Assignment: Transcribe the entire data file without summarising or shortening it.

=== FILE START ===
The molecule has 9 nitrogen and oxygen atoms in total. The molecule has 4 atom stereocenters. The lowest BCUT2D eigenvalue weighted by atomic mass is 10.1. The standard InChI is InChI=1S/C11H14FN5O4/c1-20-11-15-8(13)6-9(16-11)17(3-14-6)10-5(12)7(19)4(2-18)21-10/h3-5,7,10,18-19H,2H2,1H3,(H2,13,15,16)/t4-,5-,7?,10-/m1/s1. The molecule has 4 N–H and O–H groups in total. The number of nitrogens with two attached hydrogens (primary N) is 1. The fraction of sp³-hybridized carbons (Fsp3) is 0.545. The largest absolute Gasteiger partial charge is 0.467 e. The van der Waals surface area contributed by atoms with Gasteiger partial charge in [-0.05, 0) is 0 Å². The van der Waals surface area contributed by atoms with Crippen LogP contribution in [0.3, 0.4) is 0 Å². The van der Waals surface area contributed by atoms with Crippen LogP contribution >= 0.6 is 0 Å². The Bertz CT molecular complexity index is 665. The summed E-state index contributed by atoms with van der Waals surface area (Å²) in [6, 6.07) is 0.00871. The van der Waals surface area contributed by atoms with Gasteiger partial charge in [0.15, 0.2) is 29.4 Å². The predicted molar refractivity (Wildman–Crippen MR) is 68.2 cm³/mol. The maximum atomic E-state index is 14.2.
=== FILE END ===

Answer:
The molecule has 9 nitrogen and oxygen atoms in total. The molecule has 4 atom stereocenters. The lowest BCUT2D eigenvalue weighted by atomic mass is 10.1. The standard InChI is InChI=1S/C11H14FN5O4/c1-20-11-15-8(13)6-9(16-11)17(3-14-6)10-5(12)7(19)4(2-18)21-10/h3-5,7,10,18-19H,2H2,1H3,(H2,13,15,16)/t4-,5-,7?,10-/m1/s1. The molecule has 4 N–H and O–H groups in total. The number of nitrogens with two attached hydrogens (primary N) is 1. The fraction of sp³-hybridized carbons (Fsp3) is 0.545. The largest absolute Gasteiger partial charge is 0.467 e. The van der Waals surface area contributed by atoms with Gasteiger partial charge in [-0.05, 0) is 0 Å². The van der Waals surface area contributed by atoms with Crippen LogP contribution in [0.3, 0.4) is 0 Å². The van der Waals surface area contributed by atoms with Crippen LogP contribution >= 0.6 is 0 Å². The Bertz CT molecular complexity index is 665. The summed E-state index contributed by atoms with van der Waals surface area (Å²) in [6, 6.07) is 0.00871. The van der Waals surface area contributed by atoms with Gasteiger partial charge in [0.15, 0.2) is 29.4 Å². The predicted molar refractivity (Wildman–Crippen MR) is 68.2 cm³/mol. The maximum atomic E-state index is 14.2.